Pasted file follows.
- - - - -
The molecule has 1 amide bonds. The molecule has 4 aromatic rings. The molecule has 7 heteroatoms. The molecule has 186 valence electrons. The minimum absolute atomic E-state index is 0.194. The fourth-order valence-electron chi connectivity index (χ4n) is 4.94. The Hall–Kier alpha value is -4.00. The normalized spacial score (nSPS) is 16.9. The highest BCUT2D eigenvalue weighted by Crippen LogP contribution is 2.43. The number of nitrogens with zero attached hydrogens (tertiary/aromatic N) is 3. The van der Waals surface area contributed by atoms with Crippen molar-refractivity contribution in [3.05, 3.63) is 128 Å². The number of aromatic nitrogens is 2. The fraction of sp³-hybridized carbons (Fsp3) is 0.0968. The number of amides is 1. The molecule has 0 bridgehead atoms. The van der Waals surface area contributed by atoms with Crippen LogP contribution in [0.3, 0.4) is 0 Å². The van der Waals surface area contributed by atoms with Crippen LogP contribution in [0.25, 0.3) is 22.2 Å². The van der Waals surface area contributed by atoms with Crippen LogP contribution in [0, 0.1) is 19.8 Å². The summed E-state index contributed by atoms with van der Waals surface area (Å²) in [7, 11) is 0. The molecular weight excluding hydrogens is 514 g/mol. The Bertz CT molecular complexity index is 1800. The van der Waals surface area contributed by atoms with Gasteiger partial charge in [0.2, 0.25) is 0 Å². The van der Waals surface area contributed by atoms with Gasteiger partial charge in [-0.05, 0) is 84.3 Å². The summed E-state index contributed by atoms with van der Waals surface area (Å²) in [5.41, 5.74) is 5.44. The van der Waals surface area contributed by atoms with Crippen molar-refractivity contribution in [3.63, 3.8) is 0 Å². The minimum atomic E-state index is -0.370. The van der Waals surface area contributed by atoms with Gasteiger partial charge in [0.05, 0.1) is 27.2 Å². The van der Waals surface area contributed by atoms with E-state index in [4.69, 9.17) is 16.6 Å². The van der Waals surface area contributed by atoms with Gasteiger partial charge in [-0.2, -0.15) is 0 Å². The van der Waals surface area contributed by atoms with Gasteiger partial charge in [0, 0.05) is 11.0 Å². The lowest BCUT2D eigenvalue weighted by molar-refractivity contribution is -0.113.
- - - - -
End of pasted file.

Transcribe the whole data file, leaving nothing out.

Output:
The molecule has 1 amide bonds. The molecule has 4 aromatic rings. The molecule has 7 heteroatoms. The molecule has 186 valence electrons. The minimum absolute atomic E-state index is 0.194. The fourth-order valence-electron chi connectivity index (χ4n) is 4.94. The Hall–Kier alpha value is -4.00. The normalized spacial score (nSPS) is 16.9. The highest BCUT2D eigenvalue weighted by Crippen LogP contribution is 2.43. The number of nitrogens with zero attached hydrogens (tertiary/aromatic N) is 3. The van der Waals surface area contributed by atoms with Crippen molar-refractivity contribution in [3.05, 3.63) is 128 Å². The number of aromatic nitrogens is 2. The fraction of sp³-hybridized carbons (Fsp3) is 0.0968. The number of amides is 1. The molecule has 0 bridgehead atoms. The van der Waals surface area contributed by atoms with Crippen LogP contribution in [0.3, 0.4) is 0 Å². The van der Waals surface area contributed by atoms with Crippen LogP contribution in [0.25, 0.3) is 22.2 Å². The van der Waals surface area contributed by atoms with Crippen LogP contribution in [0, 0.1) is 19.8 Å². The summed E-state index contributed by atoms with van der Waals surface area (Å²) in [7, 11) is 0. The molecular weight excluding hydrogens is 514 g/mol. The Bertz CT molecular complexity index is 1800. The van der Waals surface area contributed by atoms with Gasteiger partial charge in [0.2, 0.25) is 0 Å². The van der Waals surface area contributed by atoms with Gasteiger partial charge in [-0.05, 0) is 84.3 Å². The summed E-state index contributed by atoms with van der Waals surface area (Å²) in [5.41, 5.74) is 5.44. The van der Waals surface area contributed by atoms with Crippen molar-refractivity contribution in [3.63, 3.8) is 0 Å². The minimum atomic E-state index is -0.370. The van der Waals surface area contributed by atoms with Gasteiger partial charge in [0.05, 0.1) is 27.2 Å². The van der Waals surface area contributed by atoms with E-state index in [4.69, 9.17) is 16.6 Å². The van der Waals surface area contributed by atoms with Gasteiger partial charge in [-0.2, -0.15) is 0 Å². The van der Waals surface area contributed by atoms with Gasteiger partial charge in [0, 0.05) is 11.0 Å². The lowest BCUT2D eigenvalue weighted by molar-refractivity contribution is -0.113.